Spiced or fermented
Coffee as a superfood
Superfoods have been on the tip of everyone's tongues in recent years – literally. From quinoa to chia seeds to goji berries, so many traditional foods from around the world have quickly become trending ingredients that are internationally popular. What do they all have in common? They are said to have a health-promoting effect. So the special popularity they enjoy with people who pay attention to nutrition and maintain an active lifestyle is not all that surprising. In this context, coffee is now also experiencing a new level of appreciation. After a long period of media focus on the health risks of excessive coffee consumption, the benefits of the hot beverage are now increasingly coming to the fore. Various scientific studies prove the positive effects coffee has, particularly on the cardiovascular system and liver health.
Fancy recipes for coffee specialities with additional “super ingredients” take this a step further: By adding special spices, supplementary nutrients or fermentation cultures, coffee becomes much richer in terms of its ingredients. In addition, the unusual aromas open up completely new dimensions of enjoying coffee. Here is a closer look at three popular varieties of coffee as a superfood.
Turmeric, a spice extracted from ginger-like root tubers, is mainly known in Europe from Indian cuisine. Its distinctive flavour and intense yellow colour have made it a popular ingredient here for thousands of years, for example in curry mixes. The idea of adding turmeric powder to coffee, on the other hand, is much more recent. The spice is associated with a wide variety of health benefits: amongst other things, it is supposed to prevent diabetes, have an anti-inflammatory effect and stimulate digestion. In addition, turmeric gives the coffee very particular, exotic flavour notes.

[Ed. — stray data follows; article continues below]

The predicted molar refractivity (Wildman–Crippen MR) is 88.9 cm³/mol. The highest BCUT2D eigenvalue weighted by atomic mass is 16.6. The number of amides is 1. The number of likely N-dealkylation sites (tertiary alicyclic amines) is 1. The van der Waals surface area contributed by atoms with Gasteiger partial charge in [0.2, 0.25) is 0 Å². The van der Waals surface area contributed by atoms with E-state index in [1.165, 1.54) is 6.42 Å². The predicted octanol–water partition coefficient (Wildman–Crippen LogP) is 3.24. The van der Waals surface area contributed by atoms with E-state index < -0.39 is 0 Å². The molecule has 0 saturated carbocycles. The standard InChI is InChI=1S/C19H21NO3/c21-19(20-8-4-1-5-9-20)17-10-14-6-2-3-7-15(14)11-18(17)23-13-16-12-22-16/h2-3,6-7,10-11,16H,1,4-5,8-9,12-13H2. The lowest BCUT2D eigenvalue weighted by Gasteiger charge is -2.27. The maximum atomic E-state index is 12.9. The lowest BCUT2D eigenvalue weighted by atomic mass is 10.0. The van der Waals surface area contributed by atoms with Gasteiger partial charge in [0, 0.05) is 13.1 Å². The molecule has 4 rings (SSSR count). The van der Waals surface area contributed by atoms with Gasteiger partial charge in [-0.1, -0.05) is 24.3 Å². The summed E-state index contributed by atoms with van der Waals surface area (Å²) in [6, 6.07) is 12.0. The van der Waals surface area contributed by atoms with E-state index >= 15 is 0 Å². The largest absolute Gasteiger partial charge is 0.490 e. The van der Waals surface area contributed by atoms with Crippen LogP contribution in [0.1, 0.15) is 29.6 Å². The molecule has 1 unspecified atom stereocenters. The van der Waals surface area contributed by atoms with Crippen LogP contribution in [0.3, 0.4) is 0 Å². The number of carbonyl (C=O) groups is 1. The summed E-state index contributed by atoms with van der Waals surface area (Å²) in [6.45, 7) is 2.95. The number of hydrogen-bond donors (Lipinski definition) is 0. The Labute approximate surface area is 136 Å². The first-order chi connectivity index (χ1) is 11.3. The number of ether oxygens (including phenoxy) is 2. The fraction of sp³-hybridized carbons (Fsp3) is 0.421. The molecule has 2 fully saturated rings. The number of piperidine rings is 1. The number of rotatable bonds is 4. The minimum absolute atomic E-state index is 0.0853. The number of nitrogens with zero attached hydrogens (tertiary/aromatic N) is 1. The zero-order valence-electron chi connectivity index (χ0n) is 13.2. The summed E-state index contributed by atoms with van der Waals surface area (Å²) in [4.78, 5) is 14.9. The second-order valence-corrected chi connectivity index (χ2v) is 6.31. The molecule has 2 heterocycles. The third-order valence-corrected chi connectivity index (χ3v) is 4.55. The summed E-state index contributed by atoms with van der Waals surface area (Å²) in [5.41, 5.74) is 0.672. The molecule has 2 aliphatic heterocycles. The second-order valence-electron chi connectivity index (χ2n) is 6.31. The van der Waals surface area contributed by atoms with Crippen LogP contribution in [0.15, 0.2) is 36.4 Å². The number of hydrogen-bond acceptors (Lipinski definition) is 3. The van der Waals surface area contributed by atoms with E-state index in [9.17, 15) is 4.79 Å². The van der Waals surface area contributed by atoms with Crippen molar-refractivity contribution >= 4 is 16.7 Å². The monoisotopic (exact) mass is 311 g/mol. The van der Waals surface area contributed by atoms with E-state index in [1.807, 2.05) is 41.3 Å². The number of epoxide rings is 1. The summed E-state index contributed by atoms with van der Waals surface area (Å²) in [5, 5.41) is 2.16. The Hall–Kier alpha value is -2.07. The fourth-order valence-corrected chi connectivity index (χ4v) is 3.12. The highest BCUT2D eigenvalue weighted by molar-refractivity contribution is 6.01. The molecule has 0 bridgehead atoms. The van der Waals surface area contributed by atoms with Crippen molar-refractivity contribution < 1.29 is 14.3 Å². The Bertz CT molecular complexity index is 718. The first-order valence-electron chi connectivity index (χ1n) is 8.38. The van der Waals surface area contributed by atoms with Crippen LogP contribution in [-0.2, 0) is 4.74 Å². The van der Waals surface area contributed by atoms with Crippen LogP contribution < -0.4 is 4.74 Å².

- 250 ml freshly brewed coffee
- 1/2 cup milk or plant-based milk
- 1 teaspoon ground turmeric
- 1/4 teaspoon ground ginger
- 1/2 teaspoon ground cinnamon
- A pinch of black pepper
- Maple syrup (optional)
Take the coffee that was previously brewed in an automatic coffee machine and pour it into a saucepan. Over a medium heat, whisk the coffee with the milk, turmeric, ginger, cinnamon and pepper. Add maple syrup to sweeten to taste. Pour into a coffee cup and enjoy.
Until recently, the roots of the maca plant were completely unknown outside their immediate locale for distribution in the Peruvian Andes. It was not until the tubers (also known as Peruvian ginseng) were processed into an easy-to-dose powder that they began enjoying ongoing international triumph as a superfood. This is not surprising, given the wide range of effects of maca: Its high vitamin C and calcium content has been shown to strengthen the immune system. Research also suggests that the consumption of maca is beneficial for libido and fertility.
- 30 ml espresso or strong coffee
- 2 teaspoons maca powder
- 3 dates
- 20 g protein powder
- 200 ml milk
Purée freshly brewed coffee with maca powder, dates, protein powder and milk in a blender and pour into a glass. To enjoy a refreshing drink, use cold coffee (prepared with Schaerer “Hot & Cold” technology, for example), cold milk and ice cubes.
It has long been known that targeted fermentation can elicit exciting new flavours from food. The coffee industry is also constantly experimenting in this area, for example with fermented beans. When “Kombucha” – tea fermented with a special fungal culture – finally became a trendy drink a few years ago, the step to “Coffbucha” was not a giant one. The procedure is basically similar to the less caffeinated model: The coffee is brewed according to the preferred method, cooled (or prepared cold with the Schaerer “Hot & Cold” technology) and prepared with the “SCOBY” yeast colony. During fermentation, the drink must be supplied constantly with sugar, which it converts, among other things, into acids with an interesting taste. In addition to a refreshingly different taste, the health benefits of “Coffbucha” are made all the more convincing thanks to the probiotics in the drink, which are extremely beneficial for intestinal health.
- 500 ml freshly brewed coffee
- 50 g sugar
- 1/2 kombucha mushroom
- 100 ml kombucha liquid
- Large glass bottle
Rinse glass bottle thoroughly with hot water. Then prepare half a litre of coffee in the fully automatic coffee machine and stir in the sugar. Pour the coffee into the bottle and leave to cool completely to room temperature. Add the kombucha mushroom and 100 ml of the preparation liquid in which it was stored to the coffee. Seal the bottle so that it is airtight and leave in a dark, quiet place for a few days. After successful fermentation, pass through a sieve and collect the liquid. This can now be served chilled.